4 Things to Know to Protect Yourself & Your Family from Secondhand Smoke
So far in the U.S., over half of states have comprehensive smokefree policies on the books… and they’re already seeing the benefits. The health of their citizens is improving, and their economies are improving, assuring that children’s futures in their states shine a little brighter.
Oklahoma, on the other hand, has yet to take action on becoming 100% smokefree. Smoking is still allowed in many places such as bars, clubs, and bingo halls — as well as restaurants and workplaces that meet certain ventilation requirements. Also, Oklahoma is one of very few states with preemption statutes prohibiting adoption of smokefree policies at the community level. In other words, it’s impossible for local communities to implement tobacco restrictions stronger than the state law.
Until we strengthen Oklahoma tobacco policies, our health issues and mortality rate will continue to climb.
Oklahoma’s tobacco policies remain out of step with our neighbors’ and the current science, and the longer we wait to catch up, the further behind we fall. See how Oklahoma stacks up against Colorado, Kansas and New Mexico — our neighbors with the lowest tobacco prevalence.
Kansas’ adult and high school smoking rates are lower than Oklahoma’s. Part of this can be attributed to the state’s ban on smoking in worksites, bars and restaurants, as well as personal vehicles when children are present. Another factor comes from several localities adopting an ordinance that raised the legal minimum age to purchase tobacco from 18 to 21. This ordinance, dubbed “T21,” limits access for young adults to cigarettes. It decreases their chances of getting addicted because if kids don’t start smoking by age 18, they are unlikely to ever start. Five states have passed this policy, and at least 260 cities and counties across the U.S. have also enacted this new measure.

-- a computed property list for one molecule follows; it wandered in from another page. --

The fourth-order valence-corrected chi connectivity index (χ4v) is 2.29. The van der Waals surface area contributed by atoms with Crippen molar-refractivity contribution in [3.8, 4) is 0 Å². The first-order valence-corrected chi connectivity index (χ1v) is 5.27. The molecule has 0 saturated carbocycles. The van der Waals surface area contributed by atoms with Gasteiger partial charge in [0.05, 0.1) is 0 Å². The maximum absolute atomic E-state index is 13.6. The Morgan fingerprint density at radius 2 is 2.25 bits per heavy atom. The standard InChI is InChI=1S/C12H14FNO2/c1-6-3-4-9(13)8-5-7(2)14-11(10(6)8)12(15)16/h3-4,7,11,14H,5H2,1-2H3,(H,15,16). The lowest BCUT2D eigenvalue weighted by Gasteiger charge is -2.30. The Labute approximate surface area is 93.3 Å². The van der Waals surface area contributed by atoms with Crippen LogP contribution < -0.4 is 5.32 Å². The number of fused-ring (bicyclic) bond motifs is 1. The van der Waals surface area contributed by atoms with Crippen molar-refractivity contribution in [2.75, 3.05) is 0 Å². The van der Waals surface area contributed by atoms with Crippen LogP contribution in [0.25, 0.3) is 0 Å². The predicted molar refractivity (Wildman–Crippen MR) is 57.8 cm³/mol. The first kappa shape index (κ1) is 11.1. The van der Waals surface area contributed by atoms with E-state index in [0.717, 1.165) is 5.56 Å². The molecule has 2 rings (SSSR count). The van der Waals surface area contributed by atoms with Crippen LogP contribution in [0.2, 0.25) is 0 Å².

Kansas’ smokefree policies and tobacco prevention efforts are saving lives and saving money.
Like Colorado and Kansas, New Mexico has also banned smoking in worksites, bars, restaurants. Plus, they have comprehensive smokefree policies in place, and no preemption laws. And to protect their citizens even further, New Mexico has recently proposed increasing their cigarette tax by $1.50. If the proposal passes, the tax would jump to $3.16 a pack, over three times Oklahoma’s current cigarette tax.
Research shows that tobacco tax increases are one of the most effective ways to reduce tobacco use, especially among kids.
When cigarette prices rise, tens of thousands of people quit smoking — and countless children never start.
Colorado has the lowest adult and high school smoking rates among Oklahoma’s bordering states. This is a reflection of both the state’s culture and their efforts in tobacco prevention.
Colorado has comprehensive smokefree policies, as well as policies that ban smoking in worksites, bars and restaurants, as well as personal vehicles when children are present. And with no preemption, local governments across the state are allowed to enact their own regulations regarding youth access to tobacco.
Clearly, Colorado’s tobacco prevention efforts are making an impact.
When it comes to tobacco regulations by state, we can’t let Oklahoma fall behind our neighbors and the rest of the nation. With some simple changes to our tobacco policies, thousands of lives and dollars could be saved.
So, what can you do about it? More than you think.
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